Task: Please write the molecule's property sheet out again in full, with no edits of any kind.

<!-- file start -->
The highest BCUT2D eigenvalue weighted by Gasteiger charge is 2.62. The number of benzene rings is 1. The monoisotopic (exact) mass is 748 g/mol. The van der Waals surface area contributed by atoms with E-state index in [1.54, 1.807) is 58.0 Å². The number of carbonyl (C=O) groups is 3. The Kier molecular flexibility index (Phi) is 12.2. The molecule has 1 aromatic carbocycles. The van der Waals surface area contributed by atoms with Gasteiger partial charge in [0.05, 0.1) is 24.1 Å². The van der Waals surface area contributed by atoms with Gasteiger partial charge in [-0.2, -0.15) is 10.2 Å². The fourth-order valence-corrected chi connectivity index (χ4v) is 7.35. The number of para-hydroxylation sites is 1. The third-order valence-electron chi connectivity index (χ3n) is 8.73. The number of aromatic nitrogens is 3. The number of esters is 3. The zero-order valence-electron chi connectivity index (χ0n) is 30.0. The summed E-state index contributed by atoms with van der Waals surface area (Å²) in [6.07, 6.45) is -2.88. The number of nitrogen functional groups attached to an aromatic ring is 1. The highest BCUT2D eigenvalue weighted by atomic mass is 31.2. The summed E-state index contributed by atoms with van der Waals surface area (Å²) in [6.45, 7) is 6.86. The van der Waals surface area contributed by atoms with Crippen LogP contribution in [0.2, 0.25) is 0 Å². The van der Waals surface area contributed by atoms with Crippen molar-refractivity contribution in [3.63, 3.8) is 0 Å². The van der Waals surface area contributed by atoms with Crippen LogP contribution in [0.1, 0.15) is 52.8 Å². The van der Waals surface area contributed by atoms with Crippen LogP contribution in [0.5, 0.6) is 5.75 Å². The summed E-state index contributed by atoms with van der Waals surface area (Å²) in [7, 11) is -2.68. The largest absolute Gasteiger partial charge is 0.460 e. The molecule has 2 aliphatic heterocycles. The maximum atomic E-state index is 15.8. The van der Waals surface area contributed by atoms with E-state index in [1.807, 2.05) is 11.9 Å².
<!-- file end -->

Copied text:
The highest BCUT2D eigenvalue weighted by Gasteiger charge is 2.62. The number of benzene rings is 1. The monoisotopic (exact) mass is 748 g/mol. The van der Waals surface area contributed by atoms with E-state index in [1.54, 1.807) is 58.0 Å². The number of carbonyl (C=O) groups is 3. The Kier molecular flexibility index (Phi) is 12.2. The molecule has 1 aromatic carbocycles. The van der Waals surface area contributed by atoms with Gasteiger partial charge in [0.05, 0.1) is 24.1 Å². The van der Waals surface area contributed by atoms with Gasteiger partial charge in [-0.2, -0.15) is 10.2 Å². The fourth-order valence-corrected chi connectivity index (χ4v) is 7.35. The number of para-hydroxylation sites is 1. The third-order valence-electron chi connectivity index (χ3n) is 8.73. The number of aromatic nitrogens is 3. The number of esters is 3. The zero-order valence-electron chi connectivity index (χ0n) is 30.0. The summed E-state index contributed by atoms with van der Waals surface area (Å²) in [6.07, 6.45) is -2.88. The number of nitrogen functional groups attached to an aromatic ring is 1. The highest BCUT2D eigenvalue weighted by atomic mass is 31.2. The summed E-state index contributed by atoms with van der Waals surface area (Å²) in [6.45, 7) is 6.86. The van der Waals surface area contributed by atoms with Crippen LogP contribution in [0.2, 0.25) is 0 Å². The van der Waals surface area contributed by atoms with Crippen molar-refractivity contribution in [3.63, 3.8) is 0 Å². The van der Waals surface area contributed by atoms with Crippen LogP contribution in [0.1, 0.15) is 52.8 Å². The van der Waals surface area contributed by atoms with Crippen LogP contribution in [0.5, 0.6) is 5.75 Å². The summed E-state index contributed by atoms with van der Waals surface area (Å²) in [7, 11) is -2.68. The largest absolute Gasteiger partial charge is 0.460 e. The molecule has 2 aliphatic heterocycles. The maximum atomic E-state index is 15.8. The van der Waals surface area contributed by atoms with E-state index in [1.807, 2.05) is 11.9 Å².